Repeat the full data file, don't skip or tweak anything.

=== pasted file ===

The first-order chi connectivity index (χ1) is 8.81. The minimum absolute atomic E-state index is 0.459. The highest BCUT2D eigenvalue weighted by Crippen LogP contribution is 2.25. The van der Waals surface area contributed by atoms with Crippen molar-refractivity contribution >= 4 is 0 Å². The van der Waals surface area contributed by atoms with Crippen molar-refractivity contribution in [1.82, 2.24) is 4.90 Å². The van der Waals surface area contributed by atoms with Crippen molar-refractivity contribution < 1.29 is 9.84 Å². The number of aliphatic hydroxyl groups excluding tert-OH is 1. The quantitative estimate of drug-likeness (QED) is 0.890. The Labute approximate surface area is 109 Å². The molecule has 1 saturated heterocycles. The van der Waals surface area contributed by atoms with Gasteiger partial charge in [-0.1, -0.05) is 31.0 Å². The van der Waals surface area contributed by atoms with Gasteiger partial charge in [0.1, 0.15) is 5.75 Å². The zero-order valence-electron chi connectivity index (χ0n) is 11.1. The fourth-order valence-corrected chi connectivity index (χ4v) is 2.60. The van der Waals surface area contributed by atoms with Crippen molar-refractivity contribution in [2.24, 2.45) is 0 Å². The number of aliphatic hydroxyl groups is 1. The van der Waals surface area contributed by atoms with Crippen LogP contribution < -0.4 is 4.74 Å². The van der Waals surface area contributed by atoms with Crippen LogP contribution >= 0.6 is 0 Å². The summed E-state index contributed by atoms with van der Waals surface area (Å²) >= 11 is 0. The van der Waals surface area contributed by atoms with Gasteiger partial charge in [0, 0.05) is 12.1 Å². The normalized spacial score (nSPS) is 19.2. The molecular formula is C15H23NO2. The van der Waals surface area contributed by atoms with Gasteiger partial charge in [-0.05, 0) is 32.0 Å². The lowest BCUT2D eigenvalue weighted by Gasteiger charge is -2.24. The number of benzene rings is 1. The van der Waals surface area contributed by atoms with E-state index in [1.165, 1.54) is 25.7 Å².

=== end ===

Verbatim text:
The first-order chi connectivity index (χ1) is 8.81. The minimum absolute atomic E-state index is 0.459. The highest BCUT2D eigenvalue weighted by Crippen LogP contribution is 2.25. The van der Waals surface area contributed by atoms with Crippen molar-refractivity contribution >= 4 is 0 Å². The van der Waals surface area contributed by atoms with Crippen molar-refractivity contribution in [1.82, 2.24) is 4.90 Å². The van der Waals surface area contributed by atoms with Crippen molar-refractivity contribution < 1.29 is 9.84 Å². The number of aliphatic hydroxyl groups excluding tert-OH is 1. The quantitative estimate of drug-likeness (QED) is 0.890. The Labute approximate surface area is 109 Å². The molecule has 1 saturated heterocycles. The van der Waals surface area contributed by atoms with Gasteiger partial charge in [-0.1, -0.05) is 31.0 Å². The van der Waals surface area contributed by atoms with Gasteiger partial charge in [0.1, 0.15) is 5.75 Å². The zero-order valence-electron chi connectivity index (χ0n) is 11.1. The fourth-order valence-corrected chi connectivity index (χ4v) is 2.60. The van der Waals surface area contributed by atoms with Crippen molar-refractivity contribution in [2.24, 2.45) is 0 Å². The number of aliphatic hydroxyl groups is 1. The van der Waals surface area contributed by atoms with Crippen LogP contribution < -0.4 is 4.74 Å². The van der Waals surface area contributed by atoms with Crippen LogP contribution >= 0.6 is 0 Å². The summed E-state index contributed by atoms with van der Waals surface area (Å²) >= 11 is 0. The van der Waals surface area contributed by atoms with Gasteiger partial charge in [0, 0.05) is 12.1 Å². The normalized spacial score (nSPS) is 19.2. The molecular formula is C15H23NO2. The van der Waals surface area contributed by atoms with Gasteiger partial charge in [-0.05, 0) is 32.0 Å². The lowest BCUT2D eigenvalue weighted by Gasteiger charge is -2.24. The number of benzene rings is 1. The van der Waals surface area contributed by atoms with E-state index in [1.165, 1.54) is 25.7 Å².